This invention relates to a method for removal of trace mercury from industrial waste water and more particularly to a process for removing trace mercury from clinical and hospital waste water.

Waste water produced by hospitals and hospital-related industries originates from many sources. Such waste water is produced by clinical laboratories, research laboratories, medical waste incinerators equipped with fume scrubbers and hospital laundries.

Extremely complex and diverse waste waters are generated from a typical clinical/research laboratory associated with a hospital. They could contain ionic mercury and organic mercuric compounds (Methyl mercury and /or Thimersol an organic mercury compound used as a fixative for tissue specimens), other heavy metals, organic chemicals, blood products, body fluids, formaldehyde, dilute acids/bases, oxidizers, oil, grease, phosphates, detergents, wastes from automated instrumentation, photographic imaging chemicals, radionuclides and particulate matter. In addition they contain a variety of bacterial flora including pathogens from humans. The liquid waste stream from an incinerator scrubber usually has low concentrations of organic material but contains significant concentrations of heavy metals including mercury and particulate matter. Typical mercury concentrations range from 2 ppb to several hundred ppb. Such waste water volumes are anywhere from a few hundred gallons/day to over 50,000 gallons/day depending on the size of the institution. Currently these are discharged without any pretreatment other than pH adjustment.

Several state and federal agencies enforce a limit of 1 μg/L (ppb) for the mercury in the discharge from these facilities. However compliance has been difficult due to the challenge of treating the mercury for such complex waste waters and the lack of a cost effective and reliable technology. The US Environmental Protection Agency has been focusing increased scrutiny on the impact of mercury discharges into the environment. Mercury is a bio-accumulating toxic, that poses a threat to fish and the food chain, including human beings. It, therefore, may not be discharged to ensure that the quality of the treated affluent and the bio-solids that are converted into fertilizer pellets, meet applicable state and federal regulatory limits.

It is therefore a principal object of the present invention to provide a method for removing mercury from waste water.

It is another object of the present invention to provide a method for removing mercury from waste water in a reliable and cost effective manner.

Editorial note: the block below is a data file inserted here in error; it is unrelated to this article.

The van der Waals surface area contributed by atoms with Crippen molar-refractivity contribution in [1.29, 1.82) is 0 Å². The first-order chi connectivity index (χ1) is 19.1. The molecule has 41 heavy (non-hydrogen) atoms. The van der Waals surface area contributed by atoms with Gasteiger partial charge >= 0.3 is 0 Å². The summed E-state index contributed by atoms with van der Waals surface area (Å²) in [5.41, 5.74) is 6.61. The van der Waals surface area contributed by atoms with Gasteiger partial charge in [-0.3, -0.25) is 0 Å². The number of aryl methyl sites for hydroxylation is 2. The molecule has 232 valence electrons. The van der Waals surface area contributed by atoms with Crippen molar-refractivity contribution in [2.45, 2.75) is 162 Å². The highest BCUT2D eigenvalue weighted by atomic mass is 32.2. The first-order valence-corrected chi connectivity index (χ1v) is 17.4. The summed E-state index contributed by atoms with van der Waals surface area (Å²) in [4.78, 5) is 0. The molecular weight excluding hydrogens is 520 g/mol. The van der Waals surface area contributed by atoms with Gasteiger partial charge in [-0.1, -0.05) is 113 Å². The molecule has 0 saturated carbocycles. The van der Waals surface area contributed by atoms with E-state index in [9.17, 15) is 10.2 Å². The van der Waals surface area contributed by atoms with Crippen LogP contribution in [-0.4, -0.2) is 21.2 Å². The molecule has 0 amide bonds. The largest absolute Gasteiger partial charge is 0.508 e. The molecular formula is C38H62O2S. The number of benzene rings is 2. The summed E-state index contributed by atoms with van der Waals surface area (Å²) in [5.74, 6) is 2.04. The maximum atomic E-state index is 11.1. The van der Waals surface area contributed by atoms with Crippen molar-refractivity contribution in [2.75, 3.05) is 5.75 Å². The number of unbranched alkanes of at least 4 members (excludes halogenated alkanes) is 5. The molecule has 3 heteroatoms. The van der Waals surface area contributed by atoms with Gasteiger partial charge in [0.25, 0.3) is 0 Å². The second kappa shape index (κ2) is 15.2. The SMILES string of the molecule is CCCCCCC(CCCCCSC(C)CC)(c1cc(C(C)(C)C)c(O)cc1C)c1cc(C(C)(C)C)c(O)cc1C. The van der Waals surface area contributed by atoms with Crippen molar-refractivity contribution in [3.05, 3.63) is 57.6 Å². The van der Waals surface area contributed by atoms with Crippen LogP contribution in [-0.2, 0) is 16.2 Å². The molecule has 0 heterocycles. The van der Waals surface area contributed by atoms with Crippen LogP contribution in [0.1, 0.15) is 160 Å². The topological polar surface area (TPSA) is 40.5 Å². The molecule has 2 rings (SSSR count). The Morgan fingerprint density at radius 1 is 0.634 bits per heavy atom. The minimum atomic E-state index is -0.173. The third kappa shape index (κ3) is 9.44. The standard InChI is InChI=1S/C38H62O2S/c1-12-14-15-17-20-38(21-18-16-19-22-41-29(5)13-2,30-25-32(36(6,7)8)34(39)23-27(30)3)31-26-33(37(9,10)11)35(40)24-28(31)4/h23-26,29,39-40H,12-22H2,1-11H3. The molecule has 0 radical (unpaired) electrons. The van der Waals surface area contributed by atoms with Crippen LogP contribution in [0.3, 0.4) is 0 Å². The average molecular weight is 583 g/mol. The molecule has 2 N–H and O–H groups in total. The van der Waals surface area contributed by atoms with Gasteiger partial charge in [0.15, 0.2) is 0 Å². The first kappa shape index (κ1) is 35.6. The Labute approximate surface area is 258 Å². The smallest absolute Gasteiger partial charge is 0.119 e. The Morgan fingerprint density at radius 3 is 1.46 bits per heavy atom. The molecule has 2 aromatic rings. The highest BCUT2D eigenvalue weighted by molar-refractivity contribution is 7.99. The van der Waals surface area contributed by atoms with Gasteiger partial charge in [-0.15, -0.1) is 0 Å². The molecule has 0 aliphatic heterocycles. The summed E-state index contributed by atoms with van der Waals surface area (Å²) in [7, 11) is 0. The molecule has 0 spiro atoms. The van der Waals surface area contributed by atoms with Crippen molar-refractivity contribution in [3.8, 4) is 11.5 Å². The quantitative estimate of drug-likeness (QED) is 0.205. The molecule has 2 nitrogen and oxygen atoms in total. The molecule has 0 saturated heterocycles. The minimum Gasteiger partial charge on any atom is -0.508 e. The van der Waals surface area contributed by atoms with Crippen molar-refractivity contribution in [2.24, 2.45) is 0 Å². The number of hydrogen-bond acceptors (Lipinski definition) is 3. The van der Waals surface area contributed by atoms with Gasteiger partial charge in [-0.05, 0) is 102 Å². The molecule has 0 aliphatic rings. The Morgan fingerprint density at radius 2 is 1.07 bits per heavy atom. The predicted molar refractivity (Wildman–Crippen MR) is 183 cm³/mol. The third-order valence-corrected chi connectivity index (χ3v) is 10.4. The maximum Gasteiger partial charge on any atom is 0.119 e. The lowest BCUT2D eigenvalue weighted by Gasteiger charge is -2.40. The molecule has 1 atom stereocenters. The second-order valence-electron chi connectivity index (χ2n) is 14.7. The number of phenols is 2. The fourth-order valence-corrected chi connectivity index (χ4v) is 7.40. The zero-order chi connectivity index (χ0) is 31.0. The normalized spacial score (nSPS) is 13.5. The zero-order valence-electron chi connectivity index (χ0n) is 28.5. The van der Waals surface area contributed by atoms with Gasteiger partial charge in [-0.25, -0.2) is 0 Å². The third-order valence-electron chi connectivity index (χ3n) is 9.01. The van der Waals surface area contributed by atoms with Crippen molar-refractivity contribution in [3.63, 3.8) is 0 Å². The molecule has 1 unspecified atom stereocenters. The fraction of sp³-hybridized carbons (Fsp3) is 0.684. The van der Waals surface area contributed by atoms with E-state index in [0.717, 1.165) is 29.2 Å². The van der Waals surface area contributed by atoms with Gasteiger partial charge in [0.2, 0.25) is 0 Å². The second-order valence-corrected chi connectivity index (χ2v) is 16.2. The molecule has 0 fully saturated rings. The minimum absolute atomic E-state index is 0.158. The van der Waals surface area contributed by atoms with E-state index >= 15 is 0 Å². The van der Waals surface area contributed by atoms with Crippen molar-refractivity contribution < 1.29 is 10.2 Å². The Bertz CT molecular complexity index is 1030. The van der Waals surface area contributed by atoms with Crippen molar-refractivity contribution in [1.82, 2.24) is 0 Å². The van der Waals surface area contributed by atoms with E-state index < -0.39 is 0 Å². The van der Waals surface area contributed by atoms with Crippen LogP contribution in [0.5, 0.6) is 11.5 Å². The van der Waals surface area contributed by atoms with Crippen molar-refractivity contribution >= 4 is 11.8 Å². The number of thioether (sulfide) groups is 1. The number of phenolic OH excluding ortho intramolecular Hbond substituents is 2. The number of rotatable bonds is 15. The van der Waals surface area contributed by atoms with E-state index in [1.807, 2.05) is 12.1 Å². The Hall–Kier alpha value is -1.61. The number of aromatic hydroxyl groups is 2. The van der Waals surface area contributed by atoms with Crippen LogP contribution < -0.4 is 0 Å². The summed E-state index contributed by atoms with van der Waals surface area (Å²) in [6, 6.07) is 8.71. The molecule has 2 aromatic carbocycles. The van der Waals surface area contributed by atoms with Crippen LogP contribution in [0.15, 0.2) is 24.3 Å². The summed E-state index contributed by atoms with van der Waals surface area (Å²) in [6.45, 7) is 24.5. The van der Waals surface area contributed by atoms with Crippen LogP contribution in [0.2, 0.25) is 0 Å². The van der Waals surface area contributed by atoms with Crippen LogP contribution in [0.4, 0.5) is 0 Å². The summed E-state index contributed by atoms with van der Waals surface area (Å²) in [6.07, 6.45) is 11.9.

BRIEF DESCRIPTION OF THE INVENTION

In accordance with this invention a process is provided for the removal of mercury present at levels of 1-5000 ppb in waste water discharged from clinical research laboratories and hospitals. The process involves preoxidation of the influent waste water with very small amounts of hypochlorite (16-100 ppm levels), in a pretreatment tank. Alternatively, hydrogen peroxide may be used as it has been found to be equally effective. The waste water is then serially filtered through two pre filters and four carbon columns at a flow rate of 5 bedvolumes/hr. The preoxidation, prefiltration, organic removal, heavy metals removal (second column) and polishing stages (third and fourth) are important to achieve very low levels of mercury in the effluent. The last three columns contain activated coconut shell carbon The three columns of the MCT impregnated carbon remove mercury and other heavy metals successively and reduce their levels in the influent to very low levels that is well below the enforced limit of 1 ppb. The last column could be also filled with MCT impregnated carbon fiber.

Each of the columns are topped by a 0.5 foot layer of 0.5% Chlorhexidine impregnated carbon. This prevents biofouling of the carbon columns. Activated carbon impregnated with butyl paraben and resorcinol monoacetate (10% on w/w basis with respect to carbon) may also be used.

These and other objects and features of the present invention will be more fully understood from the following detailed description which should be read in light of the accompanying drawings.

BRIEF DESCRIPTION OF THE DRAWINGS

FIG. 1 is a block diagram of the components used to practice the method of the present invention;

FIG. 2a is a graph showing the performance results from use of the method of the present invention during the first week;